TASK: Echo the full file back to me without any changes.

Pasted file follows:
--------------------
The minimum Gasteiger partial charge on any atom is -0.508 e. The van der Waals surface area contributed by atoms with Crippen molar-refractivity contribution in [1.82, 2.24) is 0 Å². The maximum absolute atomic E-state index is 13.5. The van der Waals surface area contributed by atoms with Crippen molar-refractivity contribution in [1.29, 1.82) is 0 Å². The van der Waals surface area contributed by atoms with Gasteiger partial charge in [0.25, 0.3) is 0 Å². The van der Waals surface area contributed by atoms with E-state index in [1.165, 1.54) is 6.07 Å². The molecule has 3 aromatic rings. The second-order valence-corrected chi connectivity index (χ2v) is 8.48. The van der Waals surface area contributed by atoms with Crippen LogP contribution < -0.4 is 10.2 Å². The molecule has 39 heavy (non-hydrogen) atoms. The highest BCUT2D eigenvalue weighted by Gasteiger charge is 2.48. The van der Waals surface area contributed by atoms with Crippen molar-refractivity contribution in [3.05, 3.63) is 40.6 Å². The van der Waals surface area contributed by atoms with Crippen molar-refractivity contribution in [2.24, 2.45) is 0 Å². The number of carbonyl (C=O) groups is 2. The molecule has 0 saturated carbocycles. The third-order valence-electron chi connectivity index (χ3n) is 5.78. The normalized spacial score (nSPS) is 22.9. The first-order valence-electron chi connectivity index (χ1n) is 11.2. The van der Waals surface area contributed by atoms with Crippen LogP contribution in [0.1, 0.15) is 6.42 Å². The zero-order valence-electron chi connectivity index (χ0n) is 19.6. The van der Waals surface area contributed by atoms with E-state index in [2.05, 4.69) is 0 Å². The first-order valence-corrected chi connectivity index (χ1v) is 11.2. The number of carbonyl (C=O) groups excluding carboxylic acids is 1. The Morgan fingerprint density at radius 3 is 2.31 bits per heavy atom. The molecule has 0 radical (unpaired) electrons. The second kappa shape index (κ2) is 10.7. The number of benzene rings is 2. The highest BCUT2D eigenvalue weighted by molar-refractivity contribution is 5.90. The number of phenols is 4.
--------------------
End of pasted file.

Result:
The minimum Gasteiger partial charge on any atom is -0.508 e. The van der Waals surface area contributed by atoms with Crippen molar-refractivity contribution in [1.82, 2.24) is 0 Å². The maximum absolute atomic E-state index is 13.5. The van der Waals surface area contributed by atoms with Crippen molar-refractivity contribution in [1.29, 1.82) is 0 Å². The van der Waals surface area contributed by atoms with Gasteiger partial charge in [0.25, 0.3) is 0 Å². The van der Waals surface area contributed by atoms with E-state index in [1.165, 1.54) is 6.07 Å². The molecule has 3 aromatic rings. The second-order valence-corrected chi connectivity index (χ2v) is 8.48. The van der Waals surface area contributed by atoms with Crippen LogP contribution < -0.4 is 10.2 Å². The molecule has 39 heavy (non-hydrogen) atoms. The highest BCUT2D eigenvalue weighted by Gasteiger charge is 2.48. The van der Waals surface area contributed by atoms with Crippen molar-refractivity contribution in [3.05, 3.63) is 40.6 Å². The van der Waals surface area contributed by atoms with Crippen molar-refractivity contribution in [2.24, 2.45) is 0 Å². The number of carbonyl (C=O) groups is 2. The molecule has 0 saturated carbocycles. The third-order valence-electron chi connectivity index (χ3n) is 5.78. The normalized spacial score (nSPS) is 22.9. The first-order valence-electron chi connectivity index (χ1n) is 11.2. The van der Waals surface area contributed by atoms with Crippen LogP contribution in [0.1, 0.15) is 6.42 Å². The zero-order valence-electron chi connectivity index (χ0n) is 19.6. The van der Waals surface area contributed by atoms with E-state index in [2.05, 4.69) is 0 Å². The first-order valence-corrected chi connectivity index (χ1v) is 11.2. The number of carbonyl (C=O) groups excluding carboxylic acids is 1. The Morgan fingerprint density at radius 3 is 2.31 bits per heavy atom. The molecule has 0 radical (unpaired) electrons. The second kappa shape index (κ2) is 10.7. The number of benzene rings is 2. The highest BCUT2D eigenvalue weighted by molar-refractivity contribution is 5.90. The number of phenols is 4.